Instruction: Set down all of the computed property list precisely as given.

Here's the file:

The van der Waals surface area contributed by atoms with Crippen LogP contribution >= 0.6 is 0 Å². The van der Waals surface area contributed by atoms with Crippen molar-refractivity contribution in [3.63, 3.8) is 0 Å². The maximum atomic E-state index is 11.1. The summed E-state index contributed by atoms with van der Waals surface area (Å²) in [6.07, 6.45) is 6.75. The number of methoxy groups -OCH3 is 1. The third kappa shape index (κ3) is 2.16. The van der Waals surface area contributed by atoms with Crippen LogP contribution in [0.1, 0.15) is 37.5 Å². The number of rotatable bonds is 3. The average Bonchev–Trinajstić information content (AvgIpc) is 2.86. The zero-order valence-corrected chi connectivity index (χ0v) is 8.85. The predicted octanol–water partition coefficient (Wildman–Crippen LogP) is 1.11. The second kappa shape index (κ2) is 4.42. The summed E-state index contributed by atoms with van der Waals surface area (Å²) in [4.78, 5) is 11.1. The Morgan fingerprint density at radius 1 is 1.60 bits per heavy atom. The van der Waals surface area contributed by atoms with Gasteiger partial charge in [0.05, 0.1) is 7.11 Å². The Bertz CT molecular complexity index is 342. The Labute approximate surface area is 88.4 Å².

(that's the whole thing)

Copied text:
The van der Waals surface area contributed by atoms with Crippen LogP contribution >= 0.6 is 0 Å². The van der Waals surface area contributed by atoms with Crippen molar-refractivity contribution in [3.63, 3.8) is 0 Å². The maximum atomic E-state index is 11.1. The summed E-state index contributed by atoms with van der Waals surface area (Å²) in [6.07, 6.45) is 6.75. The number of methoxy groups -OCH3 is 1. The third kappa shape index (κ3) is 2.16. The van der Waals surface area contributed by atoms with Crippen LogP contribution in [0.1, 0.15) is 37.5 Å². The number of rotatable bonds is 3. The average Bonchev–Trinajstić information content (AvgIpc) is 2.86. The zero-order valence-corrected chi connectivity index (χ0v) is 8.85. The predicted octanol–water partition coefficient (Wildman–Crippen LogP) is 1.11. The second kappa shape index (κ2) is 4.42. The summed E-state index contributed by atoms with van der Waals surface area (Å²) in [4.78, 5) is 11.1. The Morgan fingerprint density at radius 1 is 1.60 bits per heavy atom. The van der Waals surface area contributed by atoms with Gasteiger partial charge in [0.05, 0.1) is 7.11 Å². The Bertz CT molecular complexity index is 342. The Labute approximate surface area is 88.4 Å².